The Court noted in this case, claimant was performing her pre-injury job, not a light duty position. Her medical restrictions were irrelevant as they did not require a modification of her pre-injury job duties, and she had not been asked to do anything that exceeded her doctor’s restrictions. Furthermore, it was not the work injury that was limiting the number of overtime hours, as her claim of such was refuted by her own doctor’s testimony. Her loss of earnings was attributable only to the addition of staff and limitation on overtime to all employees due to funding cuts and was in no way due to the work injury.

Claimant did note that the Board did not address her argument regarding the WCJ’s alternative reasoning for suspension, i.e. her income exceeding that of other employees similarly situated. The Court indicated that since the Board affirmed suspension based on the reasoning that her loss of earning power was not due to her work injury, there was no need for it to address this second argument. Similarly, the Court also had no need to address this argument.

Analysis
Very often we see the situation where claimant returns to work and the parties debate whether he is doing his regular job or a different lighter job. This occurs both in the heavy work environment as well as the sedentary work environment. For example, we currently have a case where a roofer returned to work with an assistant as well as a case where a group home manager returned to her desk job but needs to be available for as-needed nursing assistant duties if another worker calls off.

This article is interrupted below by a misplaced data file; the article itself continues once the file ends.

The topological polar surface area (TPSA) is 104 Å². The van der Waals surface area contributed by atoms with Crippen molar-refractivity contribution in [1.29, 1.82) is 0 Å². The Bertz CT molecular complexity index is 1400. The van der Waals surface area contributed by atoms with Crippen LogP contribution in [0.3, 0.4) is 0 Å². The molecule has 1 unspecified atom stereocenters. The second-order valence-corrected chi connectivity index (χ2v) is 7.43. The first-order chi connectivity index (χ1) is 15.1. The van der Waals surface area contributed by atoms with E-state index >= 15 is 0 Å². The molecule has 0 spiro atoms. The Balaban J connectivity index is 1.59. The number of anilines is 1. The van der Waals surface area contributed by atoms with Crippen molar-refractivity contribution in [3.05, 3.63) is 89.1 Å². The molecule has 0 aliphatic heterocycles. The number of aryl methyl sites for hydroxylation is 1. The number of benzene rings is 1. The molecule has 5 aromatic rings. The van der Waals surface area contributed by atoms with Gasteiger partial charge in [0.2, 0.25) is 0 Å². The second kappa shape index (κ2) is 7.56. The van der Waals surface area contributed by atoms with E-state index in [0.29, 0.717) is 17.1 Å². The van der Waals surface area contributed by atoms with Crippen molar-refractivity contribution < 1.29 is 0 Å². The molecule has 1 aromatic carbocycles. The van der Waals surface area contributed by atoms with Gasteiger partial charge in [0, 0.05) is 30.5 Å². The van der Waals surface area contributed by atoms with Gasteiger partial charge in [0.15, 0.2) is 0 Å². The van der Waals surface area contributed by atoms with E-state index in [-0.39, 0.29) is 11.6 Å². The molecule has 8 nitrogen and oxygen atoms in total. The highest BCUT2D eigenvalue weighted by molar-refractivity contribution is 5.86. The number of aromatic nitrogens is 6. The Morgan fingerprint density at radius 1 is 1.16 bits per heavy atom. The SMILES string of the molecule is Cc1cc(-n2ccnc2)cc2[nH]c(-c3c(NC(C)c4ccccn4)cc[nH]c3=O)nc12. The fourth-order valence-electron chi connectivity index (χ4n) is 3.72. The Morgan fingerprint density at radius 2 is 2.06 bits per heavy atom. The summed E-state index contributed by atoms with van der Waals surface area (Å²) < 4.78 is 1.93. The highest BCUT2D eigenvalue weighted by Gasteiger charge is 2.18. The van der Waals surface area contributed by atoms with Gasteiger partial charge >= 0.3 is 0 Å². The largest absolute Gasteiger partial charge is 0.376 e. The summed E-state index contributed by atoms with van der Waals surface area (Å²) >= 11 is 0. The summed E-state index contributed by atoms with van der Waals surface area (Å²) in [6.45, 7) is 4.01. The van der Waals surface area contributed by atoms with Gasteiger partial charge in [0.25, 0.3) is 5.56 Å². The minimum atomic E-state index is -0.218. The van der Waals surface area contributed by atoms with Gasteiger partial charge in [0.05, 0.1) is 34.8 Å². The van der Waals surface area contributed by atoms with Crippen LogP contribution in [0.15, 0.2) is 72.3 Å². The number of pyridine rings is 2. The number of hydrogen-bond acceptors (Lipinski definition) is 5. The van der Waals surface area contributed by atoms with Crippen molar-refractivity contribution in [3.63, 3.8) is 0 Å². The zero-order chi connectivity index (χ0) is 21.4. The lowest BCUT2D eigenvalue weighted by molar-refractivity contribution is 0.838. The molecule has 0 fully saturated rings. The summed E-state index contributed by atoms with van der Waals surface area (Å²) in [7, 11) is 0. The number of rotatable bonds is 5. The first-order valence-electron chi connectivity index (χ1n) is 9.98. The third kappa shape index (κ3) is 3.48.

Practice Pointer
Accordingly, we recommend that when a worker returns to work that you question both the injured worker and the employer regarding the worker’s job duties. If you discover claimant is doing his/her regular work, we recommend that you prepare a job description and have it signed by claimant if possible and if not, at least by the employer. This will help in litigation if the claimant later obtains counsel and alleges that he returned to modified work rather than his regular job.